The plight of a trio of future trainees has provided a snapshot of the career mess facing junior lawyers as the coronavirus pushes the UK economy into recession.
The three paralegals at construction and real estate specialist Silver Shemmings Ash were due to start as trainees at the firm next year, but instead they have been unceremoniously dumped.
While they were on furlough in July, the lawyers, along with two business services staff, discovered they were simultaneously working out their one month notice period (so were effectively also on gardening leave) and using up their holiday allowance (so were effectively also on vacation).
It meant Silver Shemmings Ash was able to get rid of them by only paying 20% of their salary for one month, while the taxpayer picked up the rest of the bill and the employees lost their job, their notice period pay and their holiday allowance, a source told RollOnFriday.
There is no suggestion that Silver Shemmings Ash did anything that is prohibited. But a source said that is exactly why staff elsewhere should be on the look-out for employers seeking to serve up a triple-shit sandwich containing notice period, unused holiday and furlough all at once. "It's important because this annual leave trick could be used by other law firms", they said.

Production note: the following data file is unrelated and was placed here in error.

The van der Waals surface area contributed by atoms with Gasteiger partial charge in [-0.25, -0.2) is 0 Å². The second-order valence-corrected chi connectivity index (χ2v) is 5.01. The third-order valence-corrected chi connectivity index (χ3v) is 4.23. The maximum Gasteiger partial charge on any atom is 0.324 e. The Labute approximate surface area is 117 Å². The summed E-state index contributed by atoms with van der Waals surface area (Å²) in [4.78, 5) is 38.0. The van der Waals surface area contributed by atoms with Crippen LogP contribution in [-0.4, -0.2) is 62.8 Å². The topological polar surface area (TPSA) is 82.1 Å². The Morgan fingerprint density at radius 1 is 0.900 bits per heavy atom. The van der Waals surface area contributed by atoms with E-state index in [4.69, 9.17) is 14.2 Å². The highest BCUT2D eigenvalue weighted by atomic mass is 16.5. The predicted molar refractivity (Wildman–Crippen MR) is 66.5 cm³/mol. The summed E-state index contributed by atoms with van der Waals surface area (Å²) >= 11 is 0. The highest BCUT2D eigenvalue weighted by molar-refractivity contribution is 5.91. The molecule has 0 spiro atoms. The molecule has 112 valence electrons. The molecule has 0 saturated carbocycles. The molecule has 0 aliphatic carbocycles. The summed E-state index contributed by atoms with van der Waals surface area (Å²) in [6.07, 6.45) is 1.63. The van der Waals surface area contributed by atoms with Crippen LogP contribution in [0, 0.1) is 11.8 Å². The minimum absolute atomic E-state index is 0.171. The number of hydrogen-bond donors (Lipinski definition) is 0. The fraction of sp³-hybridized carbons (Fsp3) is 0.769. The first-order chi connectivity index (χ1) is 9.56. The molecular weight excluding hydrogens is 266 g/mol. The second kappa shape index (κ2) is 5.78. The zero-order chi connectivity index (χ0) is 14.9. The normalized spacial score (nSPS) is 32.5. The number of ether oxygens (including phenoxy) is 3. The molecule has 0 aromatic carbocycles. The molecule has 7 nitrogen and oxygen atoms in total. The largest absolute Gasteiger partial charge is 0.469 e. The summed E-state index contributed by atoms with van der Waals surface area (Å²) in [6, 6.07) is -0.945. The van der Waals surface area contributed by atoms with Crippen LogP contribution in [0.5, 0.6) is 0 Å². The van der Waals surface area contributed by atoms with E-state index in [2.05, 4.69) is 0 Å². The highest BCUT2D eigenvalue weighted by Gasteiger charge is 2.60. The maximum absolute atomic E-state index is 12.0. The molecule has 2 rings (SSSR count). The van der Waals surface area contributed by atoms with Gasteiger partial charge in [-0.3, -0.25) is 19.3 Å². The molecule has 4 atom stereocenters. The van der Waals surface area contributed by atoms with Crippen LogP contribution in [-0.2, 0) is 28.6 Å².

While the once-future trainees' treatment was technically permitted under the terms of their contracts, those contracts "didn't envisage a pandemic", said a source. "They basically used it because they didn't want to cough up", they added, even though, "we're not talking about huge sums of money here. This wasn't going to bankrupt them".
On the other hand, it might have. The firm is moving to a consultancy model akin to Keystone, said an insider, under which its lawyers will be essentially self-employed. And the managing partner is rumoured to be leaving.
if that's accurate (he would not say), hopefully he won't be subjected to the same exit process which staff apparently endured. Their redundancy process was run by a new employee with no training in HR matters, said a source, and whose emails were either "vague" or "looked like they'd been copy and pasted from the government website". One employee didn't even get a call from the firm, said the source, and instead was informed they had lost their job via an email.
Silver Shemmings Ash said it would provide a response, but did not, then its managing partner asked for 48 hours, and went silent.